Andrew Scott, Director of Stanley Travel, said: “As a medium-sized, family-run coach company, we’re always looking to attract younger bus and coach drivers to our sector.

“We fully welcome these proposals which would remove the entry barriers to the industry, help us run more services to provide customers with greater choice, and open up fantastic careers as a coach driver for young people.”

The Confederation of Passenger Transport (CPT), the trade body that represents the bus and coach industry, says the current age restrictions for the PCV licence make no sense to its members, given that an 18-year-old can drive an oil tanker, car transporter or a 44-tonne articulated truck across the length of the country and into a busy urban area, surrounded by pedestrians.

They also say the current situation makes it more difficult to attract young people into a career as a coach driver after education because of the lack of variety in the work on offer.

CPT considers the proposals a welcome step forward because it believes well-trained drivers in this age group will be able to safely drive a wider range of passenger carrying services, as well as longer services.

The organisation understands there may be some legal complexities in allowing 18- and 19-year-old coach and bus drivers to undertake trips that aren’t defined as ‘regular’ in legislation.

However, it says it will work with the government to try to resolve these and help the industry recruit mature and enthusiastic young people for the full range of passenger driving roles.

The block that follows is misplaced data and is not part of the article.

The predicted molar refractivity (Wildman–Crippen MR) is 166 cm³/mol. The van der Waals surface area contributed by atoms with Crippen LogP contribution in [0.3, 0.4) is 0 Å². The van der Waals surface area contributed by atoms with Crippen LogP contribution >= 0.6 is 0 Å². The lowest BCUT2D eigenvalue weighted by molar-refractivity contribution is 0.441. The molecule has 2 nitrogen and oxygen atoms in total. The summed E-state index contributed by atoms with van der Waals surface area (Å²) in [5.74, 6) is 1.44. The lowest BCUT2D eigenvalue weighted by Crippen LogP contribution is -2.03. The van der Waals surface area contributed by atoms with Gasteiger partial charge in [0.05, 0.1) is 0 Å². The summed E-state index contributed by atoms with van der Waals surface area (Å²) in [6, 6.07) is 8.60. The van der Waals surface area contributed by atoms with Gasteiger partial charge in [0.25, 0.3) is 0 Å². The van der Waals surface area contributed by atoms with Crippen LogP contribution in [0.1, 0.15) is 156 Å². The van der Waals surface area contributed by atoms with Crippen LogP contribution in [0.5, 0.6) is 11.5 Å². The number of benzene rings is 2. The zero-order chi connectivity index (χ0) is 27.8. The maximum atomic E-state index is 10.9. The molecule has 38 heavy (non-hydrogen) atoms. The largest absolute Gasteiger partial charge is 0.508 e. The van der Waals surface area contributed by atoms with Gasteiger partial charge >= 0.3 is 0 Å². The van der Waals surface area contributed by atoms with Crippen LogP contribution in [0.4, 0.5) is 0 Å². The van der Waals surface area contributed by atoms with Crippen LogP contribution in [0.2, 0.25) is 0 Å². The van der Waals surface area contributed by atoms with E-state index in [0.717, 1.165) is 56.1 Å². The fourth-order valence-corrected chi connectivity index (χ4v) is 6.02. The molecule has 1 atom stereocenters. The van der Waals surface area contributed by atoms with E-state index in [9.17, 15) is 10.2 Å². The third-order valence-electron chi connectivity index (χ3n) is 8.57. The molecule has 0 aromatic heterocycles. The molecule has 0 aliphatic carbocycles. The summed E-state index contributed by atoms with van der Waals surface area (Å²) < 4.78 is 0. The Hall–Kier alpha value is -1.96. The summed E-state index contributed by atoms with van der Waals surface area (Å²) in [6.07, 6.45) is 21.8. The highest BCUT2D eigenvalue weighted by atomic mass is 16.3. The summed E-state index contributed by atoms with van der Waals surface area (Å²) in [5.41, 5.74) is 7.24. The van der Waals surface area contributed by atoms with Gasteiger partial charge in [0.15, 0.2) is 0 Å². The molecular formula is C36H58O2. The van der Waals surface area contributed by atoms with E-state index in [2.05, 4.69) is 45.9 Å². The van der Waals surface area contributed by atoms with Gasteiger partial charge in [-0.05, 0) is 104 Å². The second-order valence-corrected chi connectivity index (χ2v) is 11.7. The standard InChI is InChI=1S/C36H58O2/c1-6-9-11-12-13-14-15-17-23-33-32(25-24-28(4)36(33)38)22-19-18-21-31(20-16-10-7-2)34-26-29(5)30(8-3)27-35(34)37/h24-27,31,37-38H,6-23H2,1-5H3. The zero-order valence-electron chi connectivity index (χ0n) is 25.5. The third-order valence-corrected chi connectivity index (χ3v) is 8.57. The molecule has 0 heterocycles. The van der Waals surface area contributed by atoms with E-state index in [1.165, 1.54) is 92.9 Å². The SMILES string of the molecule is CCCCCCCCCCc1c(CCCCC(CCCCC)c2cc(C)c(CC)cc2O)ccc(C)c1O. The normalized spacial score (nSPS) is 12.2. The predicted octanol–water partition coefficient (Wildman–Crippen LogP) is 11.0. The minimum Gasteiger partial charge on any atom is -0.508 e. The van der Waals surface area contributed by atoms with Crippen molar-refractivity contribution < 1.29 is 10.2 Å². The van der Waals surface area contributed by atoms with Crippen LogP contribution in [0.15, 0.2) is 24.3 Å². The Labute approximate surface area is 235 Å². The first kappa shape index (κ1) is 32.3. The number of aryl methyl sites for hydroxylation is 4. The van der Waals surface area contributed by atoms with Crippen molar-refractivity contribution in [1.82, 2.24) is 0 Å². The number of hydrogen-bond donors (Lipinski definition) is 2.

Graham Vidler, Chief Executive, Confederation of Passenger Transport, said: “We warmly welcome this consultation on two key proposals championed by CPT to address the challenge of driver shortages faced by the coach and bus sector.

“Allowing new recruits to get on with off-road training while awaiting their provisional licence will ensure more trainees complete the course and become safe, qualified bus or coach drivers.

“As 18-year-olds are allowed to drive an articulated lorry already, there is a clear case for allowing them also to drive all types of coach and bus services.”

Speaking about the DfT’s proposal to allow young people to undertake their theory tests to become an HGV driver before obtaining a provisional licence, Chris Yarsley, Senior Policy Manager for Road Freight Regulation at Logistics UK said:

“Allowing young people to start their driver theory training before obtaining their provisional licences will kickstart their route into becoming HGV drivers.

“However, it is worth remembering that driving a vehicle of this size is a technically challenging occupation, which is highly regulated for a reason, and we will be ensuring as part of the consultation that all the necessary training for qualification as a safe and compliant driver is still achieved before taking to the roads.”

These proposed changes should help the sector get more bus and coach drivers safely trained, and make the transport sector more attractive to younger people, increasing job opportunities and helping grow the economy while tackling driver shortages that can disrupt the provision of services.